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Genetics. 2003 Oct;165(2):489-503.

The role of Cdh1p in maintaining genomic stability in budding yeast.

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The Laboratory of Molecular and Cellular Biology, National Institute of Diabetes and Digestive and Kidney Diseases, National Institutes of Health, Bethesda, Maryland 20892, USA.


Cdh1p, a substrate specificity factor for the cell cycle-regulated ubiquitin ligase, the anaphase-promoting complex/cyclosome (APC/C), promotes exit from mitosis by directing the degradation of a number of proteins, including the mitotic cyclins. Here we present evidence that Cdh1p activity at the M/G(1) transition is important not only for mitotic exit but also for high-fidelity chromosome segregation in the subsequent cell cycle. CDH1 showed genetic interactions with MAD2 and PDS1, genes encoding components of the mitotic spindle assembly checkpoint that acts at metaphase to prevent premature chromosome segregation. Unlike cdh1delta and mad2delta single mutants, the mad2delta cdh1delta double mutant grew slowly and exhibited high rates of chromosome and plasmid loss. Simultaneous deletion of PDS1 and CDH1 caused extensive chromosome missegregation and cell death. Our data suggest that at least part of the chromosome loss can be attributed to kinetochore/spindle problems. Our data further suggest that Cdh1p and Sic1p, a Cdc28p/Clb inhibitor, have overlapping as well as nonoverlapping roles in ensuring proper chromosome segregation. The severe growth defects of both mad2delta cdh1delta and pds1delta cdh1dDelta strains were rescued by overexpressing Swe1p, a G(2)/M inhibitor of the cyclin-dependent kinase, Cdc28p/Clb. We propose that the failure to degrade cyclins at the end of mitosis leaves cdh1delta mutant strains with abnormal Cdc28p/Clb activity that interferes with proper chromosome segregation.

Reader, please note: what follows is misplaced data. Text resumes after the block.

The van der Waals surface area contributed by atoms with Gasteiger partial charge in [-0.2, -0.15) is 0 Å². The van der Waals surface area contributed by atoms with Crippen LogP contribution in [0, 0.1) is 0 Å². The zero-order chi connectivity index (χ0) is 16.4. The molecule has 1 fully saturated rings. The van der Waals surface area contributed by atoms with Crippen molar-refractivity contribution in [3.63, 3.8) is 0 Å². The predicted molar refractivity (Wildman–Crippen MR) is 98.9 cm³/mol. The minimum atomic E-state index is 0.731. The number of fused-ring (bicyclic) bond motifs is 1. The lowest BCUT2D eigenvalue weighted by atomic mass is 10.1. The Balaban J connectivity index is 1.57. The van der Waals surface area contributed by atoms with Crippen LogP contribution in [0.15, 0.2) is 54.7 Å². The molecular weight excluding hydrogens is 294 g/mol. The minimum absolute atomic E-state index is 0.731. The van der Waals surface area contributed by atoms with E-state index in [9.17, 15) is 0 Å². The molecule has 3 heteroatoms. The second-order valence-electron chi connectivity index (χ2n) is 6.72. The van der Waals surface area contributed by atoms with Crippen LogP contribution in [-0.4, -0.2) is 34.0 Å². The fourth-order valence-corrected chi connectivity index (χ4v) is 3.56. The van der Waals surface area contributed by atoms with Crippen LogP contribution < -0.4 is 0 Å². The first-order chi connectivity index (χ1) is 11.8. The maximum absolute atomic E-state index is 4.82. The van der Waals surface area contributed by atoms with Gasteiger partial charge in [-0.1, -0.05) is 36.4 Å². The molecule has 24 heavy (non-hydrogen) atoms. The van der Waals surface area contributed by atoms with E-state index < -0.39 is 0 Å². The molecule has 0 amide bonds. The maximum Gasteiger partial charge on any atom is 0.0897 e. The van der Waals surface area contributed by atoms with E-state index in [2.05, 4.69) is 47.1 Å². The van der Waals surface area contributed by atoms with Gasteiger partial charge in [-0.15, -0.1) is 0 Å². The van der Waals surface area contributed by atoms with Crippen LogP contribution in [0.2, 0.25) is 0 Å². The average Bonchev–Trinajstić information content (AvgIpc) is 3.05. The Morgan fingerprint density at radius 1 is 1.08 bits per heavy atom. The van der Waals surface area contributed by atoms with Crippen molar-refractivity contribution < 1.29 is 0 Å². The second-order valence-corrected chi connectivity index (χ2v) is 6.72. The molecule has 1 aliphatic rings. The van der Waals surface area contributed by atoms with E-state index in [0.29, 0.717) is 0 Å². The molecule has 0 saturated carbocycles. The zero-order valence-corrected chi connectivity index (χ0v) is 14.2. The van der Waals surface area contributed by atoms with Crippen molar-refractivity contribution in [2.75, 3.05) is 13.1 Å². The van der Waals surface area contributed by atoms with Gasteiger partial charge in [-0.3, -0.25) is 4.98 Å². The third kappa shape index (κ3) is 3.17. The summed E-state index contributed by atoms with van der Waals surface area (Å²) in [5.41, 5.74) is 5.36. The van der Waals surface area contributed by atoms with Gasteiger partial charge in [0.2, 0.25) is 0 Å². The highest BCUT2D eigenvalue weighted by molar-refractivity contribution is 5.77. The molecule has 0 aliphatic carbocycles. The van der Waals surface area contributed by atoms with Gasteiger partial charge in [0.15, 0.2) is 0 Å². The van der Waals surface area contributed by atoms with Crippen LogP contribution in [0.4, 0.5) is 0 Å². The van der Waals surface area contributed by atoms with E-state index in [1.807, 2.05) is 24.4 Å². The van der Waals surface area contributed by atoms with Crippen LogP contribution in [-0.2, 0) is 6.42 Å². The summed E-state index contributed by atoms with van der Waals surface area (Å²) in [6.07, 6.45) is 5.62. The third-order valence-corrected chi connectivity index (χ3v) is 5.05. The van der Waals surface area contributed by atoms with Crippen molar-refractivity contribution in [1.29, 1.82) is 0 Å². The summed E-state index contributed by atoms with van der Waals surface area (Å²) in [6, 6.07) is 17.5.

[Indexed for MEDLINE]
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